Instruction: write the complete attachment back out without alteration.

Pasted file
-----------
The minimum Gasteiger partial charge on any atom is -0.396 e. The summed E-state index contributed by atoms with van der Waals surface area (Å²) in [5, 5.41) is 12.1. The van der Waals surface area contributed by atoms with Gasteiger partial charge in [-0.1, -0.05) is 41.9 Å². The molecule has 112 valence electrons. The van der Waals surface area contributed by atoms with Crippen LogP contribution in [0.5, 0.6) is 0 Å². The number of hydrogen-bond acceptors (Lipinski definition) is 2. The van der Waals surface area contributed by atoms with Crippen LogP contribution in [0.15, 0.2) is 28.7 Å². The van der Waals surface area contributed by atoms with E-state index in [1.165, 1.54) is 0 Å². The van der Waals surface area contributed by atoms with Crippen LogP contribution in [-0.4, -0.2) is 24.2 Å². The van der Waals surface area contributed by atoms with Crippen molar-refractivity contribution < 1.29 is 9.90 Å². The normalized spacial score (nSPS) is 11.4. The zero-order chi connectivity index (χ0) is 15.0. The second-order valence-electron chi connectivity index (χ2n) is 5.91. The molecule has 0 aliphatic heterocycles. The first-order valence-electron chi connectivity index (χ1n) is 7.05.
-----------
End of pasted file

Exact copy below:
The minimum Gasteiger partial charge on any atom is -0.396 e. The summed E-state index contributed by atoms with van der Waals surface area (Å²) in [5, 5.41) is 12.1. The van der Waals surface area contributed by atoms with Gasteiger partial charge in [-0.1, -0.05) is 41.9 Å². The molecule has 112 valence electrons. The van der Waals surface area contributed by atoms with Crippen LogP contribution in [0.5, 0.6) is 0 Å². The number of hydrogen-bond acceptors (Lipinski definition) is 2. The van der Waals surface area contributed by atoms with Crippen LogP contribution in [0.15, 0.2) is 28.7 Å². The van der Waals surface area contributed by atoms with E-state index in [1.165, 1.54) is 0 Å². The van der Waals surface area contributed by atoms with Crippen LogP contribution in [-0.4, -0.2) is 24.2 Å². The van der Waals surface area contributed by atoms with Crippen molar-refractivity contribution < 1.29 is 9.90 Å². The normalized spacial score (nSPS) is 11.4. The zero-order chi connectivity index (χ0) is 15.0. The second-order valence-electron chi connectivity index (χ2n) is 5.91. The molecule has 0 aliphatic heterocycles. The first-order valence-electron chi connectivity index (χ1n) is 7.05.